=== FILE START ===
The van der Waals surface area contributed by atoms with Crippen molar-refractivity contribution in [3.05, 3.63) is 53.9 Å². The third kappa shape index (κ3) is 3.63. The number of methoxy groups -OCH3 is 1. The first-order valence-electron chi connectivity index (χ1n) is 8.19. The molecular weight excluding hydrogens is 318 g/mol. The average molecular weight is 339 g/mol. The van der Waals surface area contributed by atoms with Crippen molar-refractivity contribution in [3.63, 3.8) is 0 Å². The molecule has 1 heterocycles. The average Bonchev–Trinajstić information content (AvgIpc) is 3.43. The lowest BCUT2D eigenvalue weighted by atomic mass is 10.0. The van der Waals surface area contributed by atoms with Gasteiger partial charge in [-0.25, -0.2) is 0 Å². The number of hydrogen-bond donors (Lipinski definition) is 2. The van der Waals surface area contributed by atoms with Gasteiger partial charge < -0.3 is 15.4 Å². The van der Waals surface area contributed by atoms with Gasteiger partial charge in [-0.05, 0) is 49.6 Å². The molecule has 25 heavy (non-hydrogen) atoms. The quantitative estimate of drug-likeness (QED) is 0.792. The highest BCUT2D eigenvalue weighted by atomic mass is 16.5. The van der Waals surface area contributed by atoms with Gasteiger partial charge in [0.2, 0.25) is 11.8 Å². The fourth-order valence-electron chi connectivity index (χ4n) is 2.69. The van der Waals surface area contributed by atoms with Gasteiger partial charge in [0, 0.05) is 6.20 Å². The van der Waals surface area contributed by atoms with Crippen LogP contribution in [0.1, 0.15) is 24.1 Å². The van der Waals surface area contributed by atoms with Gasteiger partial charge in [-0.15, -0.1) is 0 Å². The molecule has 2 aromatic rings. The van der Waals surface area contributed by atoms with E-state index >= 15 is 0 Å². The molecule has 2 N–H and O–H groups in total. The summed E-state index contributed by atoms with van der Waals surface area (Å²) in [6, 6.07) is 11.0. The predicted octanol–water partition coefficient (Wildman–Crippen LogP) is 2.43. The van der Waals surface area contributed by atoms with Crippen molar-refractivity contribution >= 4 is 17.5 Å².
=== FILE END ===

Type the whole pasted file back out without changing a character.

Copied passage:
The van der Waals surface area contributed by atoms with Crippen molar-refractivity contribution in [3.05, 3.63) is 53.9 Å². The third kappa shape index (κ3) is 3.63. The number of methoxy groups -OCH3 is 1. The first-order valence-electron chi connectivity index (χ1n) is 8.19. The molecular weight excluding hydrogens is 318 g/mol. The average molecular weight is 339 g/mol. The van der Waals surface area contributed by atoms with Crippen molar-refractivity contribution in [3.63, 3.8) is 0 Å². The molecule has 1 heterocycles. The average Bonchev–Trinajstić information content (AvgIpc) is 3.43. The lowest BCUT2D eigenvalue weighted by atomic mass is 10.0. The van der Waals surface area contributed by atoms with Gasteiger partial charge in [-0.25, -0.2) is 0 Å². The number of hydrogen-bond donors (Lipinski definition) is 2. The van der Waals surface area contributed by atoms with Gasteiger partial charge < -0.3 is 15.4 Å². The van der Waals surface area contributed by atoms with Gasteiger partial charge in [-0.05, 0) is 49.6 Å². The molecule has 25 heavy (non-hydrogen) atoms. The quantitative estimate of drug-likeness (QED) is 0.792. The highest BCUT2D eigenvalue weighted by atomic mass is 16.5. The van der Waals surface area contributed by atoms with Gasteiger partial charge in [0.2, 0.25) is 11.8 Å². The fourth-order valence-electron chi connectivity index (χ4n) is 2.69. The van der Waals surface area contributed by atoms with Gasteiger partial charge in [0, 0.05) is 6.20 Å². The van der Waals surface area contributed by atoms with Crippen LogP contribution in [0.1, 0.15) is 24.1 Å². The van der Waals surface area contributed by atoms with Gasteiger partial charge in [-0.15, -0.1) is 0 Å². The molecule has 2 aromatic rings. The van der Waals surface area contributed by atoms with E-state index >= 15 is 0 Å². The molecule has 2 N–H and O–H groups in total. The summed E-state index contributed by atoms with van der Waals surface area (Å²) in [6, 6.07) is 11.0. The predicted octanol–water partition coefficient (Wildman–Crippen LogP) is 2.43. The van der Waals surface area contributed by atoms with Crippen molar-refractivity contribution >= 4 is 17.5 Å².